Wow - buying a house and moving takes up A LOT of time...consequently I haven't posted any new blog entries for a really long time – sorry about that.
At the moment I am preparing for some upcoming cheese and whisky tastings – a couple of private events in the next month, then a couple of public ones coming up in October.
Whisky and cheese matching is becoming really popular – and it’s really not surprising that they work so well together – whiskies exhibit notes of dried fruit, nuts, citrus, salty crackers and cured meats: all foods that are traditionally served with cheese. Whisky has none of the acidic tannins found in wine, which so often clash with the acidity naturally present in cheese.
On this note, I thought I would provide some cheese and whisky matching hints and tips – winter is a great time to stay in and experiment with your favourite drams and a great cheese board.
Not necessarily the first food that comes to mind when thinking whisky, but goat’s cheeses are a delightful partner to delicate, floral whiskies such as Lowlands styles and also some Kentucy Bourbons. Look for semi-matured cheeses with a wrinkly mould such as Holy Goat La Luna from Victoria, or Brunet from Italy. Some harder styles also work well, such as Garrotxa from Spain or a Tomme de Chevre from France. This is a lovely combination to enjoy before dinner, because it creates such a light and refreshing sensation on the palate.
Bries and Camemberts
A lot of people enjoy Bries and Camemberts with classic Highland styles, but for me it this combination can be a bit hit and miss. These types of cheeses mature so quickly, they can be very different from day to day, season to season. It is particularly important to make sure your cheese isn’t over-ripe, as sometimes the ammonia can combine with certain notes in whisky to create an unpleasant metallic hotness in the mouth. If you do want to try this match, find a good French brie and experiment with whiskies with soft fruit notes and a full, round mouthfeel. If you are finding unpleasant notes coming through, try just eating the soft interior of the cheese, and giving the rind a miss.
Washed Rind Cheeses (a.k.a ‘the stinkies’)
These pungent cheeses are a great match with most whiskies and Bourbons, particularly any with a well-developed sweet note – look out for mentions of vanilla, desserts, rich dried fruits or chocolate in the whisky tasting notes. Taleggio, Milawa King River Gold and Epoisses are all great choices. These cheeses will also match well with lightly peated and coastal style whiskies.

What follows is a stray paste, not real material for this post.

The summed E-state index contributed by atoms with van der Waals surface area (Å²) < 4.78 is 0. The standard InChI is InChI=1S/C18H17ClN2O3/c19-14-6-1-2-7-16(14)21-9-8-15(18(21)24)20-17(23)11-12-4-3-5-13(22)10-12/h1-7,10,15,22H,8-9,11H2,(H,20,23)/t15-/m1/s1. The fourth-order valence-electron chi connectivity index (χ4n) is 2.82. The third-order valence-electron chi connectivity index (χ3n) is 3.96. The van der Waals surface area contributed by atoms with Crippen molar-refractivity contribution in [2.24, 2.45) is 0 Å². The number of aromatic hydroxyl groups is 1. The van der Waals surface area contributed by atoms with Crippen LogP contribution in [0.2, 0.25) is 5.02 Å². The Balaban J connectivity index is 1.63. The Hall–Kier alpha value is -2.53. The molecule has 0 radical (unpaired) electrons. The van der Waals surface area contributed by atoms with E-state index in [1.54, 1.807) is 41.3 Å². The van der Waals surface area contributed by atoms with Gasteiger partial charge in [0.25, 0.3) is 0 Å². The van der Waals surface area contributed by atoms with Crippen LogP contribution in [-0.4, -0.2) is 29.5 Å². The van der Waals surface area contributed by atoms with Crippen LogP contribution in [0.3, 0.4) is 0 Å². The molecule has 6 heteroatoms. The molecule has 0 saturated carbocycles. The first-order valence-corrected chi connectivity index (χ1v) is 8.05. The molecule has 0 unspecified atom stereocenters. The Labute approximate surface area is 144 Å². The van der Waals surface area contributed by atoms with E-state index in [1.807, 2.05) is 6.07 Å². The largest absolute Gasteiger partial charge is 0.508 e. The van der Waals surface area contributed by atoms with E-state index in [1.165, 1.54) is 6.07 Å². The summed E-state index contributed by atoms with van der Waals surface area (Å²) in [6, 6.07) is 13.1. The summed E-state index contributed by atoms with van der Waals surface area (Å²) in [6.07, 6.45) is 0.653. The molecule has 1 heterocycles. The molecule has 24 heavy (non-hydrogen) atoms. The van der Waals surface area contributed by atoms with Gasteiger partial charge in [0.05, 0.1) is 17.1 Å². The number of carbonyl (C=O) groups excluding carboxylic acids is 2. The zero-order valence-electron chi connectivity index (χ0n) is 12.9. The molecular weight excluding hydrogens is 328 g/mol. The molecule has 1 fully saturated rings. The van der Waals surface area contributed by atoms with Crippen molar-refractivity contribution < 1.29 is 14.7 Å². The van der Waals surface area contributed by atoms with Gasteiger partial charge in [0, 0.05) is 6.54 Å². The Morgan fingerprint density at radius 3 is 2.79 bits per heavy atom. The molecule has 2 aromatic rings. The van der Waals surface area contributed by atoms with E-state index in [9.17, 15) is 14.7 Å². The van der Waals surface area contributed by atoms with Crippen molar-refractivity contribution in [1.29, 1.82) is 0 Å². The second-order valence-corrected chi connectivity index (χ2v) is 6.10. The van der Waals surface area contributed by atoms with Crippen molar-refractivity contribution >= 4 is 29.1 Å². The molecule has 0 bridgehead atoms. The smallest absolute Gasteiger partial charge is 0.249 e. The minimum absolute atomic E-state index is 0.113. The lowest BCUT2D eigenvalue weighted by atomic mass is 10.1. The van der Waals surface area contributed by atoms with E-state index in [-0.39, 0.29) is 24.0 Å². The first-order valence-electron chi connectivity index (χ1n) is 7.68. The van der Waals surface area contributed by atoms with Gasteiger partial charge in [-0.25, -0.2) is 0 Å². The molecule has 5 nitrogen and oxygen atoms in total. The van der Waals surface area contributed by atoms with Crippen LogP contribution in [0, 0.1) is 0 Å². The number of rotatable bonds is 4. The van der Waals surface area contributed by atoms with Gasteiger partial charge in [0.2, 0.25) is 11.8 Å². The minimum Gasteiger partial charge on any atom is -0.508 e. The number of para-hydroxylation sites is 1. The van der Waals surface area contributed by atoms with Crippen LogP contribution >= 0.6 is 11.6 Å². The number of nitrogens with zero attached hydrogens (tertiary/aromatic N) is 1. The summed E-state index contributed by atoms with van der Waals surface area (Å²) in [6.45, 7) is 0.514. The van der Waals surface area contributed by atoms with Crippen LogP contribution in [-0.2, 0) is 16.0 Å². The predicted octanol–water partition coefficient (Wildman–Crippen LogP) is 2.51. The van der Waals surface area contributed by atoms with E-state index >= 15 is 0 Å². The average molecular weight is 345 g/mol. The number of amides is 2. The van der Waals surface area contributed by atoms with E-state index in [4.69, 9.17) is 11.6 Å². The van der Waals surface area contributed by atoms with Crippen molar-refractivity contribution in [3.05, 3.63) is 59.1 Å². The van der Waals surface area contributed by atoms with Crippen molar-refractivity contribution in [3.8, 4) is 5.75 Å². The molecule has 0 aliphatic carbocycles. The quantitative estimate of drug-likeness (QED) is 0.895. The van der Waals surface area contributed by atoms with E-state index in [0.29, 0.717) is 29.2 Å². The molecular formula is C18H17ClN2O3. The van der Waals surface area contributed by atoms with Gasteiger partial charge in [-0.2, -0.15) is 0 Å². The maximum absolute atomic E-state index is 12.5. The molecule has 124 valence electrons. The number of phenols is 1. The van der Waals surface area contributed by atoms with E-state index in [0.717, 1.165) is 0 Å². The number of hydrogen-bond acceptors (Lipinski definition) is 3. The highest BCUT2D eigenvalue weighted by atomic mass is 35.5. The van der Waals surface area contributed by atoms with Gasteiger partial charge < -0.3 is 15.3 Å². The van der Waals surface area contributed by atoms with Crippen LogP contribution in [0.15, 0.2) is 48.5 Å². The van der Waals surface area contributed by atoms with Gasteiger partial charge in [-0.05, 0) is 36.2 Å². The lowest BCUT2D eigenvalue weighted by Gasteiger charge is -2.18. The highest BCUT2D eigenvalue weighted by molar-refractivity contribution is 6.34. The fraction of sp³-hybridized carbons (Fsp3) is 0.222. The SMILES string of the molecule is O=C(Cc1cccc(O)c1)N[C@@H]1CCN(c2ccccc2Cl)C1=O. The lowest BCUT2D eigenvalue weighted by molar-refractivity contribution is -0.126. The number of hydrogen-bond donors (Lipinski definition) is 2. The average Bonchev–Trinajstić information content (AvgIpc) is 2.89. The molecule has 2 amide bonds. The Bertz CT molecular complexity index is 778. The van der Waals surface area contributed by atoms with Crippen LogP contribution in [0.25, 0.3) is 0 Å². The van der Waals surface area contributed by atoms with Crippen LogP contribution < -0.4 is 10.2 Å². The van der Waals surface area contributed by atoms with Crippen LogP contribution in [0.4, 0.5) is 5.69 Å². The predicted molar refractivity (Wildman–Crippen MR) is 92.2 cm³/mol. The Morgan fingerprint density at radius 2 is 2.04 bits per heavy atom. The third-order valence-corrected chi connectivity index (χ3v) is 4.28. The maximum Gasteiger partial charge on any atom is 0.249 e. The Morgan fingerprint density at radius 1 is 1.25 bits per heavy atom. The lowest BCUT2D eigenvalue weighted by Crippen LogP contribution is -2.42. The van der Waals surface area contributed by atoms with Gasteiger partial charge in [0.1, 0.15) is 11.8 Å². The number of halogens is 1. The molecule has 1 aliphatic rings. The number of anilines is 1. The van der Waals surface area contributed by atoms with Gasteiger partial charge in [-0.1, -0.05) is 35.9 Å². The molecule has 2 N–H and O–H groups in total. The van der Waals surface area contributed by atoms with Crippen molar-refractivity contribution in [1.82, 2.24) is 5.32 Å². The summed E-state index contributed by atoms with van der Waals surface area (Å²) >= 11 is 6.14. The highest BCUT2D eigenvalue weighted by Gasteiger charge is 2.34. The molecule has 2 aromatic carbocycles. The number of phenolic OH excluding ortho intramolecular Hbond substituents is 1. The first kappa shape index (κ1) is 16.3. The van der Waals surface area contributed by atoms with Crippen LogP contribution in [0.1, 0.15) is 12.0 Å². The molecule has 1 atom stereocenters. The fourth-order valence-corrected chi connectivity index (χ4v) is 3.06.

Full flavoured, matured cheddars are great matches with full flavoured peaty whiskies like those from Islay. It really is a case of the bigger the whisky, the bigger the cheese – you really need a well-developed cheddar tang to offset the rich peat and slight saltiness in the whisky.
There is something divine about a sherried whisky matched with a good quality Parmigiano Reggiano which has been matured for at least 24 months – a heady mix of salty-sweetness, dried fruit and roasted nuts – the perfect aperitif! Simply put out a big wedge of parmigiano and let your guests chisel off bite-size chunks as you serve drinks. Dutch Gouda, French Mimolette (a bit like an aged Edam), and Gruyere are also great partners to any whiskies that have been matured in ex-sherry and/or bourbon casks and have a rich fruity and floral note.
As a general rule, blue cheeses are firm friends with coastal and peaty malts. You could quite easily have an entire tasting session devoted to these partners in crime – there is something about the match of spicy blue mould mingling with salty smoke that just can’t be beaten. However, generalisations can be dangerous, and just as whiskies vary in their flavour intensity, so do blue cheeses – some are mild and creamy, and some will just about knock your socks off. This can be amplified further when you match a peat monster with a big blue cheese – the results can be literally breathtaking. To begin with try Blue de Laqueuille from France, or an Italian Gorgonzola Dolce (a milder style) – both cheeses are medium strength and have a nice balance of spiciness and cream. When you feel ready to ‘go all the way’ try Roquefort (a very strong French sheep’s milk blue) with Ardbeg Uigeadail – it lives up the old cliché of ‘an iron first in a velvet glove’ and is a match I never grow tired of.
Hopefully this gives you a few ideas to start with – you may even like to keep a little whisky and cheese diary with notes about your matches. Remember to have fun in your experimentations and always ask your local cheese-monger for help and advice when selecting your cheeses.